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Non-alcoholic fatty liver disease (NAFLD) is the hepatic manifestation of the metabolic syndrome, a cluster of closely related clinical features linked to visceral obesity, and characterised by insulin resistance, dyslipidaemia and hypertension.1 The prevalence of the metabolic syndrome in the general population is increasing at an alarming pace, and NAFLD has become the most common cause of liver disease in Western countries.2 Population studies indicate that NAFLD may be found in approximately one-quarter to one-third of the general adult population in Western Europe. In a subset of these patients, fatty infiltration of the hepatocytes is accompanied by hepatocellular injury, inflammation and fibrosis, and these histopathological changes characterise the picture of non-alcoholic steatohepatitis (NASH). A number of studies have underscored the danger associated with a diagnosis of NASH, because these patients may progress to advanced cirrhosis and to the development of its complications, including hepatocellular carcinoma.3 ,4 It has also been suggested that NAFLD or NASH increase the risk of developing cardiovascular diseases, which are likely to occur in this population due to the presence of the metabolic syndrome.3 ,5 Nonetheless, the factors leading from NAFLD to NASH are still largely unknown, and basic research has started to elucidate the pivotal mechanisms implicated in these entities. The need to understand the molecular basis of NASH and its progression to cirrhosis is particularly critical, because at this time no pharmacological therapies have been approved for the treatment of the non-alcoholic steatosis syndromes. It is widely accepted that weight loss and an increase in physical activity are beneficial for these conditions, but a long-term reduction in body weight and lifestyle changes are extremely difficult to achieve and may require a multidisciplinary effort.6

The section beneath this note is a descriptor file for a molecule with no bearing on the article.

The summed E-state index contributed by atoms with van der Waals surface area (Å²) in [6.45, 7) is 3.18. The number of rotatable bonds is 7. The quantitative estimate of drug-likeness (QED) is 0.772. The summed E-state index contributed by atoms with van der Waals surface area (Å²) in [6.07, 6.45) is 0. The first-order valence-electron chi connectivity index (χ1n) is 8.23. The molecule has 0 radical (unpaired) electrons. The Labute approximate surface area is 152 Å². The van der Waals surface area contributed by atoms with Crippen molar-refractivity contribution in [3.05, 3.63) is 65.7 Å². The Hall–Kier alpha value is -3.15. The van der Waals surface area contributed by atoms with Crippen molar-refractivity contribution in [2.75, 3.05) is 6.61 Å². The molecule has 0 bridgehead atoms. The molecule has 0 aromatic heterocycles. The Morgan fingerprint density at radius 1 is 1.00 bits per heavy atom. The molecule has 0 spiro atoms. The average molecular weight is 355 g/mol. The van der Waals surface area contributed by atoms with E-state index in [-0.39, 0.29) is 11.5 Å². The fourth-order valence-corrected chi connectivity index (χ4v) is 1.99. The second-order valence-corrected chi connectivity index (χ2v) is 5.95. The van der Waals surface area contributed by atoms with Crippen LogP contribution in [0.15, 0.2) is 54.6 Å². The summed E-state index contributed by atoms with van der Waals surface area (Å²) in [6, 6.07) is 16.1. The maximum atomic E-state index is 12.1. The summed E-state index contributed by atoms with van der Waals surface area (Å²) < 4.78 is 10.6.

Inflammation is an aspect of NASH that has received considerable attention as a possible …
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